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Hesket Newmarket is a small village situated just inside the northern edge of the Lake District National Park, nestling in the Caldbeck fells. It is a collection of mainly 18th century cottages, gathered around a village green and a market cross. It was little more than a hamlet until the 18th century, when the market charter was granted, but it never really caught on as a market town, and the market had closed by the end of the 19th century.
There is a quiet main street, a village shop, a pub, a covered market cross and a strange hall.
Charles Dickens and Wilkie Collins once passed through in 1857 on a walking holiday. Behind the market cross is a house called ‘Dickens House’.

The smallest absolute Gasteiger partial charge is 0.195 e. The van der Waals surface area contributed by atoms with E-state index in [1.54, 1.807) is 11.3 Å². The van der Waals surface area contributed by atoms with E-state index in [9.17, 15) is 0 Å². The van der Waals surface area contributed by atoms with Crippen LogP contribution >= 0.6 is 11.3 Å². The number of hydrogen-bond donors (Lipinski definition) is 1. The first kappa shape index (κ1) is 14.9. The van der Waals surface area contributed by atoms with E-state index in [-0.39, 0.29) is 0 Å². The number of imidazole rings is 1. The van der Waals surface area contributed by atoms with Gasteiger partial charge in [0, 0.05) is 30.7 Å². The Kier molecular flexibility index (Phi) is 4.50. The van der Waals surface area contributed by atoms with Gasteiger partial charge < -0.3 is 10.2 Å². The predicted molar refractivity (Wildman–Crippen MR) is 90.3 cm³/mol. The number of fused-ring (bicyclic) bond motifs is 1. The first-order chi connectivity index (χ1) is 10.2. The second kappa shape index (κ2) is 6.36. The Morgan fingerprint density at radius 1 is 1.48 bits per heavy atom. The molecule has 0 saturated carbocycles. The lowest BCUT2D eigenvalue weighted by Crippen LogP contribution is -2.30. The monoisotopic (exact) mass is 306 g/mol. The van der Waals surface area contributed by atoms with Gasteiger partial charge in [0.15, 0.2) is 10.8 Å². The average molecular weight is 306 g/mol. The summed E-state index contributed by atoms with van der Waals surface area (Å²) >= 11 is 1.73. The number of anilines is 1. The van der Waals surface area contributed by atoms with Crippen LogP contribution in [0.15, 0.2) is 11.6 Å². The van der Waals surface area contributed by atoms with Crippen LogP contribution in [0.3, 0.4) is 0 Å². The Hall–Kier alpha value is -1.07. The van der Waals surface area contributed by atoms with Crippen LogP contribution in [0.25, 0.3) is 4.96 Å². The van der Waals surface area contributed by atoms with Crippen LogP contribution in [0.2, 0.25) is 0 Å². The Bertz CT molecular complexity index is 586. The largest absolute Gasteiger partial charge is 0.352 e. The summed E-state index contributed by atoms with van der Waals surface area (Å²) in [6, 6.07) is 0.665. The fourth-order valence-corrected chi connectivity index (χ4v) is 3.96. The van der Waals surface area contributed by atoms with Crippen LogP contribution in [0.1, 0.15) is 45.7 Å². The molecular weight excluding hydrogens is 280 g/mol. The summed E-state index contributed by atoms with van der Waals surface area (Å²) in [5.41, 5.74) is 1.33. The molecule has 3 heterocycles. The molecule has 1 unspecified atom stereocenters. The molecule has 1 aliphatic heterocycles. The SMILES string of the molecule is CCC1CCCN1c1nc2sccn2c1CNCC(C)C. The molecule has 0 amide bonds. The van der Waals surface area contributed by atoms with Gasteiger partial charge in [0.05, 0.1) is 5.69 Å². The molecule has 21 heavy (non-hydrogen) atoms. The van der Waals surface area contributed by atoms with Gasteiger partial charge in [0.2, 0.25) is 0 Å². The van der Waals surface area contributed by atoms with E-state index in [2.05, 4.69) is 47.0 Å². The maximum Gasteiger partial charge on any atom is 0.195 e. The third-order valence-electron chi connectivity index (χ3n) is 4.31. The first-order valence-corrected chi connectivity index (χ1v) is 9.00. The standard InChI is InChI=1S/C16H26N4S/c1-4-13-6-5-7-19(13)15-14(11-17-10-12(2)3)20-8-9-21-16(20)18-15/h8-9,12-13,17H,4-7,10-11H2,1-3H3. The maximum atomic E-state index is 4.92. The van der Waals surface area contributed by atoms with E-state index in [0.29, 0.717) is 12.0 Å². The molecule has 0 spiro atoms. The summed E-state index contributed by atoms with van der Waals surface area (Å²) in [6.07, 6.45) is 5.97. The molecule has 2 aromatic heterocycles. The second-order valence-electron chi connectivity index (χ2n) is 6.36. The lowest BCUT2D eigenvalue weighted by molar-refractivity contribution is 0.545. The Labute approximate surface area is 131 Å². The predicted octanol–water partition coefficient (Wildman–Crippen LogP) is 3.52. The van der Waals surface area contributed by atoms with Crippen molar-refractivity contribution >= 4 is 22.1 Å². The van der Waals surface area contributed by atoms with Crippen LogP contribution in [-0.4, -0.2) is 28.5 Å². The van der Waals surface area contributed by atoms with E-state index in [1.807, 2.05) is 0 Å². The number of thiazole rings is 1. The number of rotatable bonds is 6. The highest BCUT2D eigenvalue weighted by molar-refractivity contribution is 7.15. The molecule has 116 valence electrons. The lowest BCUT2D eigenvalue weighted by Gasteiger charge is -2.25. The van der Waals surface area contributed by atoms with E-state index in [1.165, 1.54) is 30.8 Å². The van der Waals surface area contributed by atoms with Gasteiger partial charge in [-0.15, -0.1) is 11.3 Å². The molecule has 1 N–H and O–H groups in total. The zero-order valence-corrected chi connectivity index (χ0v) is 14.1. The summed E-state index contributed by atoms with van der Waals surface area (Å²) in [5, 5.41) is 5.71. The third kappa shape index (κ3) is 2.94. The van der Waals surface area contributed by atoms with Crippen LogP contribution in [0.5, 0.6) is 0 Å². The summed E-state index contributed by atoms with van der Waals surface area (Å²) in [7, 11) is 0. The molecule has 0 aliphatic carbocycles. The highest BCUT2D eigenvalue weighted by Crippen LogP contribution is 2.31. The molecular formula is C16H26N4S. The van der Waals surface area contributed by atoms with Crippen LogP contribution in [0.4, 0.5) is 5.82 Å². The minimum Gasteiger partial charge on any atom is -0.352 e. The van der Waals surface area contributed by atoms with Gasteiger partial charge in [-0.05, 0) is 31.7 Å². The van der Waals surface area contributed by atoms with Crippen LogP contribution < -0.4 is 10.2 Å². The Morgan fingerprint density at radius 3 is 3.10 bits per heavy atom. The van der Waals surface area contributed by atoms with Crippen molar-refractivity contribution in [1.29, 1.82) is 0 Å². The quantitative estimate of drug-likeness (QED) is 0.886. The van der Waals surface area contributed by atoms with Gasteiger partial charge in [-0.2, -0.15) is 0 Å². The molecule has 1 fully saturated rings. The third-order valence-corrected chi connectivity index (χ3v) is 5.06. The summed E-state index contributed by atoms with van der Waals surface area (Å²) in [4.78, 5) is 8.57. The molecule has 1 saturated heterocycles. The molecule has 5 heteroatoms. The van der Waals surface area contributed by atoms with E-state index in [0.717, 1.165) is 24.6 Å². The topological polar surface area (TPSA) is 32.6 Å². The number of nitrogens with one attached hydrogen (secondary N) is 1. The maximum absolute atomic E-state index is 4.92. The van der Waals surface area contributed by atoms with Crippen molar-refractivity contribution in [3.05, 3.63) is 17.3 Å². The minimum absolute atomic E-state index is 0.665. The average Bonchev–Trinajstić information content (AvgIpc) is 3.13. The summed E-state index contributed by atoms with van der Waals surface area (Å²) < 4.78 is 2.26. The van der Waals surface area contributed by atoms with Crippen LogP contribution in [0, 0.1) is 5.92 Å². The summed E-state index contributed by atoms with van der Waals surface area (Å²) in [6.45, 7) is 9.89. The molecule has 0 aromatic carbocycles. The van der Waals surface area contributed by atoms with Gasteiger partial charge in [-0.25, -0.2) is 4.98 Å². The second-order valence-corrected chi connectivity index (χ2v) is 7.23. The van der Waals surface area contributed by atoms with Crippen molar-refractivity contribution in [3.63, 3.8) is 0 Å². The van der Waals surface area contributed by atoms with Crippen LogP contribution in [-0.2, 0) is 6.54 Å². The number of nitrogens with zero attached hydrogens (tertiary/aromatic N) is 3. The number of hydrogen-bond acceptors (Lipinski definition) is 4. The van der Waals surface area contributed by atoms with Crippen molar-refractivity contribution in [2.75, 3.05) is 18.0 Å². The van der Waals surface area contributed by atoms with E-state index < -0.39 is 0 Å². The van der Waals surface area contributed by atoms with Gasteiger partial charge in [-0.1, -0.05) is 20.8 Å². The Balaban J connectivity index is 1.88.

Hesket Hall is a square house with a large central chimney, built around 1630 for Sir Wilfrid Lawson of Isel Hall, twice MP for Cockermouth. The shape of the house is all angles and annexes – the story goes that it was built this way so that shadows from the twelve corners of the building act as a sundial.
In 1988 Jim and Liz Fearnley, who at that time ran the Old Crown Inn, set up a microbrewery in a converted barn at the back of the pub. The beers were brewed exclusively for the Old Crown, which soon became a Mecca for real ale enthusiasts. When the Fearnley’s announced their intention to retire in 1999, a group of local enthusiasts came together and formed a community enterprise – the Hesket Newmarket Brewery Cooperative to ensure the survival of the brewery in the village.
Caldbeck lies a mile or so to the west, and a few miles further on are the wide expanses of Uldale common with wonderful panoramic views to Skiddaw and the high fells of central Lakeland. Going East takes you past the hills at the “Back o’ Skidda’” to Mungrisdale, and on to Ullswater. Carrock Fell is famous for its unusual rocks and minerals.
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